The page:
Posts Tagged ‘Herman Melville’
July 24, 2013 | by Ben Shattuck
Nathaniel Philbrick has written six books on United States history, most of which take place on or by the sea. In 2000, his In the Heart of the Sea: The Tragedy of the Whaleship Essex—about the sunken whaleship that inspired a young Herman Melville—won the National Book Award for Nonfiction. He then wrote Sea of Glory: America’s Voyage of Discovery, The U.S. Exploring Expedition, 1838–1842, followed by Mayflower: A Story of Community, Courage, and War, which was a finalist for the 2007 Pulitzer Prize in History. Because of In the Heart of the Sea and his articles on the whaling industry, Philbrick and Melville have become something of a pair. Philbrick recently wrote the thin and ruminative Why Read Moby-Dick? and the introduction to the last Penguin Edition of Moby-Dick.
I had read In the Heart of the Sea and Mayflower years ago, but it wasn’t until this past spring when a local bookseller handed me Philbrick’s first book, Away Off Shore: Nantucket Island and Its People, that I decided to write him a letter. There’s a thrifty, poetic quality to the makeup of that book, a clear joy in the research alone. It’s rawer, not so carved by what reviewers have noted as Philbrick’s masterful use of narrative and perspective in his other books, and so shows his research instincts clearer. He includes a description of the spring day when early Nantucketers set a pit of snakes on fire, and the time in 1795 when robbers bent pewter spoons into keys to steal $20,000 in gold coins from Nantucket Bank. Farmers on the island used to fertilize fields by scaring sheep at night with burning coals, and whalers traded their pant cuffs for sex in the South Pacific Islands. I put my e-mail on the bottom of the letter and dropped it in the mail. He wrote back in June, offering lunch and a “ramble” around the island.
We met for chowder and beer down at Nantucket’s South Wharf, near the old ships chandlery. Centuries ago, scallop shanties were on the South Wharf, where “openers” shucked for hours under lantern light and pipe smoke. Philbrick had arrived on his bike and exactly on time, wearing wayfarer sunglasses. It was a sunny day; while transcribing the interview, I listened to wind and gulls behind his voice. He speaks energetically, smiles constantly and in a way that evokes Steve Carell, and, mostly, is humble. Later that evening, walking through his house with him and his beloved golden retriever Stella, I saw just one sign of his success: a tiny framed clipping of the July 9, 2000, New York Times best-seller list, in which Harry Potter is on the fiction side, and In the Heart of the Sea is on the other, at number two. He’s proud of his family and talks about them often. He showed me the marks on the wooden floor where his son had practiced cello, and the room full of his grandmother’s paintings, one of which might be of her good friend, Claude Monet’s daughter.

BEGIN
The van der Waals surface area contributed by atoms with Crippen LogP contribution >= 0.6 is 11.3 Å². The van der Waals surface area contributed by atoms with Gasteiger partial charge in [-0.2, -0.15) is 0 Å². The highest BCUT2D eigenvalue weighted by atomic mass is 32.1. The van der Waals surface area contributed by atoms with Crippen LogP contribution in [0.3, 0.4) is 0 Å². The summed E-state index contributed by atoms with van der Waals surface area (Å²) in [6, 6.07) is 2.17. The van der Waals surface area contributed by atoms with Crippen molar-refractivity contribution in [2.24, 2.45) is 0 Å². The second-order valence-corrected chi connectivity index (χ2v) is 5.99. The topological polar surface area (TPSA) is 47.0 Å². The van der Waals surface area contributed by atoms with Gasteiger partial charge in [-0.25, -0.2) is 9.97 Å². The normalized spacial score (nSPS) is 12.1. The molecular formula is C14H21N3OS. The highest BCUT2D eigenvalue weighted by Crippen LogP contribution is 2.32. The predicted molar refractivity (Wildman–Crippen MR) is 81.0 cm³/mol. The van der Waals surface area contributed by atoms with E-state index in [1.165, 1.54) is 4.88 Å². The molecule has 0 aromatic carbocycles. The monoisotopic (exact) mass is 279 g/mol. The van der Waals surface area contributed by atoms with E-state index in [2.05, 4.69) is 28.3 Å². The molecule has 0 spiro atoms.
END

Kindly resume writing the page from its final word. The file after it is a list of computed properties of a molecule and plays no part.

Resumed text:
After lunch, we walked through downtown to visit the Nantucket Historical Association’s Research Library. On the way, he pointed in the direction of where Herman Melville visited and dined with Nathaniel Hawthorne the summer after the disastrous publication of Moby-Dick. As in his books, Philbrick resurrects the past with unexpected precision: “Hawthorne,” he said, “was handsome and shy.” When we arrived at the Research Library, an archivist greeted him by holding up a review of his newest book, Bunker Hill. “Did you see this?” she asked, pointing to a caricature of Philbrick dressed like a colonial. “Oh, jeez,” he said, and turned away bashfully.
Weeks later, sitting in his patio, Stella panting behind us, I asked him why he keeps retelling stories that people already know. The Mayflower story. Bunker Hill. Custer’s Last Stand. “Yeah, sure,” he said, smiling. “Everybody knows about the Little Bighorn. But what do they really know about the Little Bighorn? I knew nothing. What I knew was three sentences that had nothing to do with what happened.” He continued, “In each book, I don’t know what I’m getting into. And if I did know what I was getting into, the book would be stale. There would be no crackle. For me, it’s the act of discovery gives the prose life. Otherwise, it would be dead.”
Why did you move to Nantucket?
We came to Nantucket in 1986. It was my wife’s job that brought us here. She’s an attorney. She grew up on Cape Cod. I’m from Pittsburgh. I love to sail, but I’m not from a maritime area. I had grandparents in West Falmouth—that’s how Melissa and I ended up meeting. We were living in a suburb of Boston before we moved out. She was the breadwinner. I was at home, writing, taking care of the kids. We had kids, one and four.
You were a young dad.
We had Jenny when we were twenty-five. We had made sort of a pact. I said, You’re going to make a lot more money than I will—I was a journalist for what’s now Sailing World, out of Newport.
Neither one of us had spent any time here. It sounded like a good concept—no commuting, everyone would be close. We arrived in September—probably the first people to move to Nantucket without ever having spent a summer here. It took me a while to connect with the community, because I was at home with the kids. But then I got interested in the history of the island, and began to hang out at the archives. Away Off Shore is a product of learning history on my own, of going alone to look around the archives. Read More »
June 27, 2013 | by Rutu Modan